Hyperion Deployment on Oracle Cloud Infrastructure

Alliance Data Systems faced a challenge that's common to many modern businesses: renew their current data center agreement or move to the cloud.

Alliance Data Systems is a leading global provider of loyalty and marketing services to consumer-facing businesses spanning retail, travel, pharmaceutical, financial services, auto, and more. Their operations were powered by a range of on-premises Oracle applications and technology.

After a thorough evaluation of multiple cloud providers, Alliance Data migrated their on-premises Oracle Enterprise Performance Management (Hyperion) workloads to Oracle Cloud.

By migrating to Oracle Cloud, Alliance Data achieved the following business goals:
  • Keep the Hyperion applications on Oracle-managed infrastructure.
  • Simplify the cost structure for the overall deployment.

Alliance Data is actively exploring opportunities to migrate additional workloads to Oracle Cloud, with a focus on the autonomous database services.

Customer Story

Learn more about the journey of Alliance Data Systems to Oracle Cloud:

Architecture

The cloud topology designed by Alliance Data is simple, yet robust and flexible. The architecture has a single virtual cloud network (VCN) with two subnets. All the resources are deployed in a single availability domain.

One of the subnets is used for all the web and application resources: a load balancer, Hyperion Foundation servers, Essbase servers, Hyperion planning, forecasting and budgeting modules, and a file server. The other subnet is used exclusively for the database. With this architecture, Alliance Data ensures complete network isolation of the resources in each tier, and fulfills the requirements for granular control of network traffic.

The following diagram illustrates the architecture that Alliance Data deployed.


Description of bd-ads-hyperion.png follows
Description of the illustration bd-ads-hyperion.png
The architecture has the following components:
  • Region

    An Oracle Cloud Infrastructure region is a localized geographic area that contains one or more data centers, called availability domains. Regions are independent of other regions, and vast distances can separate them (across countries or even continents).

    All the resources in this architecture are deployed in a single region.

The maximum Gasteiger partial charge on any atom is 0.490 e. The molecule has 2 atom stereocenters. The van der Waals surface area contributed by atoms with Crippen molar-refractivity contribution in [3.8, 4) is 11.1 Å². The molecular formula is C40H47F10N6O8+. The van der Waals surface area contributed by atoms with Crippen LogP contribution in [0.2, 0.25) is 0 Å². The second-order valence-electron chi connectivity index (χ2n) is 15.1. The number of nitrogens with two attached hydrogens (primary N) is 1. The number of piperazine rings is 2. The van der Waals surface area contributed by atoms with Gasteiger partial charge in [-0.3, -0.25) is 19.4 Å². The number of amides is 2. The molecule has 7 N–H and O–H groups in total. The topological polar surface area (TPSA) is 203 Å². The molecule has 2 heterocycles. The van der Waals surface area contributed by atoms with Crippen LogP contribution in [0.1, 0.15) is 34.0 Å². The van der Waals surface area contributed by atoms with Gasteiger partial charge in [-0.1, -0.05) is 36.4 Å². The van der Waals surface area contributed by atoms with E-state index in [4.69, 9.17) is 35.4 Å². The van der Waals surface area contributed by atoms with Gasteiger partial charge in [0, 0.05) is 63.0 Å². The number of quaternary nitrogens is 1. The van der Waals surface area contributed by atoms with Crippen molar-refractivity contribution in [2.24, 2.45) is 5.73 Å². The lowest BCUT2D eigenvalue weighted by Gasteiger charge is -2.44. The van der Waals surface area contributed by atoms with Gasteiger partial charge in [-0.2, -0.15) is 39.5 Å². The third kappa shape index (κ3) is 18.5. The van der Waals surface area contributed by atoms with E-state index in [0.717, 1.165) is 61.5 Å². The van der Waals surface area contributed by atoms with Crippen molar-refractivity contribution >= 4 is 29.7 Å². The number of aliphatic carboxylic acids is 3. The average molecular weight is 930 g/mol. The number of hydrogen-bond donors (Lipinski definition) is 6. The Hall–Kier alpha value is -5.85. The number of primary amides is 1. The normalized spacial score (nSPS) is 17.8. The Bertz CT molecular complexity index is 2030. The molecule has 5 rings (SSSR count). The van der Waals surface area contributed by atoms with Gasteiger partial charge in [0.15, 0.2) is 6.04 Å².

• Availability domain

    Availability domains are standalone, independent data centers within a region. The physical resources in each availability domain are isolated from the resources in the other availability domains, which provides fault tolerance. Availability domains don’t share infrastructure such as power or cooling, or the internal availability domain network. So, a failure at one availability domain is unlikely to affect the other availability domains in the region.

    The resources in this architecture are deployed in a single availability domain.

  • VCN and subnets

    A VCN is a customizable, software-defined network that you set up in an Oracle Cloud Infrastructure region. Like traditional data center networks, VCNs give you complete control over your network environment. A VCN can have multiple non-overlapping CIDR blocks that you can change after you create the VCN. You can segment a VCN into subnets, which can be scoped to a region or to an availability domain. Each subnet consists of a contiguous range of addresses that don't overlap with the other subnets in the VCN. You can change the size of a subnet after creation. A subnet can be public or private.

    This architecture uses a single VCN, with separate subnets for the application and data tiers.

  • Dynamic routing gateway (DRG)

    The DRG is a virtual router that provides a path for private network traffic between a VCN and a network outside the region, such as a VCN in another Oracle Cloud Infrastructure region, an on-premises network, or a network in another cloud provider.

    For fast and reliable connectivity from the on-premises network to Oracle Cloud, Alliance Data chose Oracle Cloud Infrastructure FastConnect. Resource provisioning and management are automated for efficient DevOps.

  • Route tables

    Virtual route tables contain rules to route traffic from subnets to destinations outside a VCN, typically through gateways.

  • Security lists

    For each subnet, you can create security rules that specify the source, destination, and type of traffic that must be allowed in and out of the subnet.

  • Load balancer

    The Oracle Cloud Infrastructure Load Balancing service provides automated traffic distribution from a single entry point to multiple servers in the back end.

  • Compute VMs

    The Oracle Cloud Infrastructure Compute service enables you to provision and manage compute hosts in the cloud. You can launch compute instances with shapes that meet your resource requirements for CPU, memory, network bandwidth, and storage. After creating a compute instance, you can access it securely, restart it, attach and detach volumes, and terminate it when you no longer need it.

    This architecture includes compute virtual machines (VMs) for the following components:
    • A pair of VMs hosting the Hyperion Foundation servers.
    • Three VMs for Hyperion Essbase.
    • Two VMs running Hyperion planning, forecasting and budgeting modules.
    • A VM running a file server, for file storage.
    • A VM for the database.
  • Microsoft SQL Server

    Microsoft SQL Server is a third-party RDBMS used to build large-scale data warehousing applications. This server is used for extracting, transforming, and loading (ETL) data to and from sources such as PeopleSoft and Essbase, and is then used by ODI to load metadata into the planning apps. It also supports Hyperion products that requires a database repository such as Shared Services, Planning, FR, EAS, and ODI.